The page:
Researchers Successfully 3D Print Male Reproductive Cells
The University of British Columbia recently accomplished a new world first. A team of researchers led by Dr. Ryan Flannigan have succeeded in 3D printing human testicular cells. After a few days of maturation, these cells would have been able to evolve into cells capable of producing sperm. Of course, we are still far from bioprinting functional and viable male reproductive cells, but this is a key step for the medical sector that could offer a solution to men suffering from infertility.
Advances in medical additive manufacturing will never cease to amaze us, including in fertility studies. One of the first projects was in 2017 wherein Northwestern University and the McCormick School of Engineering were able to successfully bioprint ovaries, implanting them into sterile mice that were able to give life to a very healthy litter. This time, bioprinting has turned its attention to men, allowing doctors to address fertility on both sides.
Bioprinting and Reproductive Cells: Dream or Reality?
Dr. Flannigan hopes that this research project will address forms of male infertility that are currently untreatable. As he explains, “Infertility affects 15 per cent of couples and male factors are a contributing cause in at least half those cases.” The first step of the project was to harvest stem cells from a patient with non-obstructive azoospermia (NOA). This corresponds to a total absence of viable sperm during ejaculation, as the seminiferous tubules have diminished sperm production. In some rare cases, it is possible to intervene surgically to find reproductive cells, but this operation is only successful in half the cases.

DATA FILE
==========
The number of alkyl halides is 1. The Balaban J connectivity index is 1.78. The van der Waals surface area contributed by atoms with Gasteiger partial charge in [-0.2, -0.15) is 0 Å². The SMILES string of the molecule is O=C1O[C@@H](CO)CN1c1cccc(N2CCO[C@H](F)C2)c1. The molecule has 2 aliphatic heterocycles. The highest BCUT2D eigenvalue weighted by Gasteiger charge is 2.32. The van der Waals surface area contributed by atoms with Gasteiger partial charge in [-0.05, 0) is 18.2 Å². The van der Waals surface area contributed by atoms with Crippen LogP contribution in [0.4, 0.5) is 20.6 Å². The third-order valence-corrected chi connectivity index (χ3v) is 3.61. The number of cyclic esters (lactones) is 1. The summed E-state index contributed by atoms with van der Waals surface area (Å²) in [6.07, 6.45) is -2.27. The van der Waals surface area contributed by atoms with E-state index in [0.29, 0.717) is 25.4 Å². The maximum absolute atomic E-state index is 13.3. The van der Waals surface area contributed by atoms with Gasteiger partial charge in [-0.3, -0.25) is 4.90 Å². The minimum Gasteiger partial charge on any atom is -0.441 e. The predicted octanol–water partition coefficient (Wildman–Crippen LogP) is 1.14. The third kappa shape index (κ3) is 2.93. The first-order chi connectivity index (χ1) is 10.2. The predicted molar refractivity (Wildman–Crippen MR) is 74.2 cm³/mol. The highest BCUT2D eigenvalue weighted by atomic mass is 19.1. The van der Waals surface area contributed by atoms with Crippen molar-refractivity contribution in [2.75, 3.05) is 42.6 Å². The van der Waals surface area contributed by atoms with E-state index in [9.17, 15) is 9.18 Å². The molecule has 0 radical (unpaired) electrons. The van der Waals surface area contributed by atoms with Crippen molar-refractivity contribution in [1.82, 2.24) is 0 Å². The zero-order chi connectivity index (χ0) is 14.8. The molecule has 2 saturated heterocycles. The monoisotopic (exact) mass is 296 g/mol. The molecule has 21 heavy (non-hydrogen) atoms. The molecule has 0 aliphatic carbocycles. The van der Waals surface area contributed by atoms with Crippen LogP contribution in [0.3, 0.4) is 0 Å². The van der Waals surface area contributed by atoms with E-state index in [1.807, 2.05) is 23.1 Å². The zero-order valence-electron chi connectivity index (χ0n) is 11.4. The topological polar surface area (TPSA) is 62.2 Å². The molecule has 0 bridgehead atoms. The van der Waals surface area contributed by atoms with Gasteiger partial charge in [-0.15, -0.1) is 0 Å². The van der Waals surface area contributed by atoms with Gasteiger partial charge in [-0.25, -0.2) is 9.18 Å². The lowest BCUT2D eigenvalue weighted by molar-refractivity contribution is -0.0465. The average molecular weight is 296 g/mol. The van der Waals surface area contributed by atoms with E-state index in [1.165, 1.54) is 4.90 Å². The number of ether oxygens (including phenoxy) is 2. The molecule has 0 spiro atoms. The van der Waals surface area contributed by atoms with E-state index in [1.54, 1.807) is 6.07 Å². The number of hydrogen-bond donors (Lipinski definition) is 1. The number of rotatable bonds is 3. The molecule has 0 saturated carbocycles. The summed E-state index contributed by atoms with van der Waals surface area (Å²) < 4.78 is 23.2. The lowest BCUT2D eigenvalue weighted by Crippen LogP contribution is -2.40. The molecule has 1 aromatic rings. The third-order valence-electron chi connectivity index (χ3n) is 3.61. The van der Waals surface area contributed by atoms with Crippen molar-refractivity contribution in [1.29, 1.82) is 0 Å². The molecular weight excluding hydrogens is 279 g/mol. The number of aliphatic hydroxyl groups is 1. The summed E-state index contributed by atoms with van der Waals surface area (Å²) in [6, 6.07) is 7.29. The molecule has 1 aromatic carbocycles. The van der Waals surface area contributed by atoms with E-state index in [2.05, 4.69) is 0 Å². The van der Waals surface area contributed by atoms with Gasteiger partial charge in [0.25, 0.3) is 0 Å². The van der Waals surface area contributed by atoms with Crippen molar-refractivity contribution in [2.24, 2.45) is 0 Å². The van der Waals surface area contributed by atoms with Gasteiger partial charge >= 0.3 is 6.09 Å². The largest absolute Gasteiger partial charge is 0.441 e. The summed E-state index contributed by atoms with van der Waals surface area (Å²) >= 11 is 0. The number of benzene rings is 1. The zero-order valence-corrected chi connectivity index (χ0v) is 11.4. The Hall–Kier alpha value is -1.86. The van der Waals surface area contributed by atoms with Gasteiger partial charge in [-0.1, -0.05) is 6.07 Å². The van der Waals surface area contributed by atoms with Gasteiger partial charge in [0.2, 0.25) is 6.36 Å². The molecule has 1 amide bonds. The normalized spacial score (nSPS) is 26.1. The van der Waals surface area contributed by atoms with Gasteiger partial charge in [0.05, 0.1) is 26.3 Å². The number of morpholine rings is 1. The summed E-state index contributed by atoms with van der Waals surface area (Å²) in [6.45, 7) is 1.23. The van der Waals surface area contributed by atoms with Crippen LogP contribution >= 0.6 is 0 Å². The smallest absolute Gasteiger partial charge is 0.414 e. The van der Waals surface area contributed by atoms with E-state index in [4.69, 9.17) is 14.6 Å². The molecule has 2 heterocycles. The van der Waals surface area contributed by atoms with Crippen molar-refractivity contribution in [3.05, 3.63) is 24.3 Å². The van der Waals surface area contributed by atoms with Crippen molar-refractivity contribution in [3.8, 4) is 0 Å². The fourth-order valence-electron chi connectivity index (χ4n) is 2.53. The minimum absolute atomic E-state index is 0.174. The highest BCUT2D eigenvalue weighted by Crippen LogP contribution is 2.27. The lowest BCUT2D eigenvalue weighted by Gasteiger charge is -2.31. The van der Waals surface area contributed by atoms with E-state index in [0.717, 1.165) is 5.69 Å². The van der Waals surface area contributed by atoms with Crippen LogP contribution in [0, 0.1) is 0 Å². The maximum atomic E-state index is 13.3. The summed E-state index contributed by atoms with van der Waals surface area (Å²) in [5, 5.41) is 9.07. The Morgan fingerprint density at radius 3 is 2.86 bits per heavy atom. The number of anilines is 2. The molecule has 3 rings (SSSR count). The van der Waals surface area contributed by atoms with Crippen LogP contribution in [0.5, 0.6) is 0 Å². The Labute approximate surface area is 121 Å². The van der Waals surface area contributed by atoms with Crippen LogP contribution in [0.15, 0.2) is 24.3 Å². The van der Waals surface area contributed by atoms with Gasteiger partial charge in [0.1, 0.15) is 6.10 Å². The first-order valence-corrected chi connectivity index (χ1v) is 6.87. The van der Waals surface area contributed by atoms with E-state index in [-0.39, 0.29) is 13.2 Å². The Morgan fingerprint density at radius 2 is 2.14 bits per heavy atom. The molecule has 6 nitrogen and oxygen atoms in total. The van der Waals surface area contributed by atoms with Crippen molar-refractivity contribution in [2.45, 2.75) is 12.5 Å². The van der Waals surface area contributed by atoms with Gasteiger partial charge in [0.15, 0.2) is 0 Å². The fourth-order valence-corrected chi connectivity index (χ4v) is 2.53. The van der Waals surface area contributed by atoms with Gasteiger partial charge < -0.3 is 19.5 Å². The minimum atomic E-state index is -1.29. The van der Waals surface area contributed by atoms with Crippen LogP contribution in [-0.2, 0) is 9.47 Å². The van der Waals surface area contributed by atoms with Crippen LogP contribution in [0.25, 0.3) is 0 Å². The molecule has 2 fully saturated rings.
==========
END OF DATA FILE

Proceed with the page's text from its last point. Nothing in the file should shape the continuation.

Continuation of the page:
Once the stem cells were harvested from this patient’s testicles, the UBC researchers 3D printed them into a hollow tubular structure that resembles the seminiferous tubules that produce sperm. Dr. Flanningan says, “We’re 3D printing these cells into a very specific structure that mimics human anatomy, which we think is our best shot at stimulating sperm production. If successful, this could open the door to new fertility treatments for couples who currently have no other options.”
Twelve days after this bioprinting phase, the researchers found that the cells had survived and some had evolved into specialized cells, showing encouraging signs in the ability to produce sperm. The next step is to train these imprinted cells by exposing them to different growth factors and nutrients, refining their structural arrangement to improve cell-to-cell interactions and thus hope for better sperm production. While the 3D printed cells are beginning to differentiate, the road ahead is still long but the initial results are encouraging.
In addition, through this research project, the team is able to better understand that factors that contribute to NOA. By harvesting stem cells, they seek to understand the gene expression and characteristics of each cell and thus provide a tailored treatment. Dr. Flanningan concludes, “Increasingly, we’re learning that there are likely many different causes of infertility and that each case is very patient specific. With that in mind, we’re taking a personalized, precision medicine approach – we take cells from a patient, try to understand what abnormalities are unique to them, and then 3D print and support the cells in ways that overcome those original deficiencies.” You can find more information HERE.
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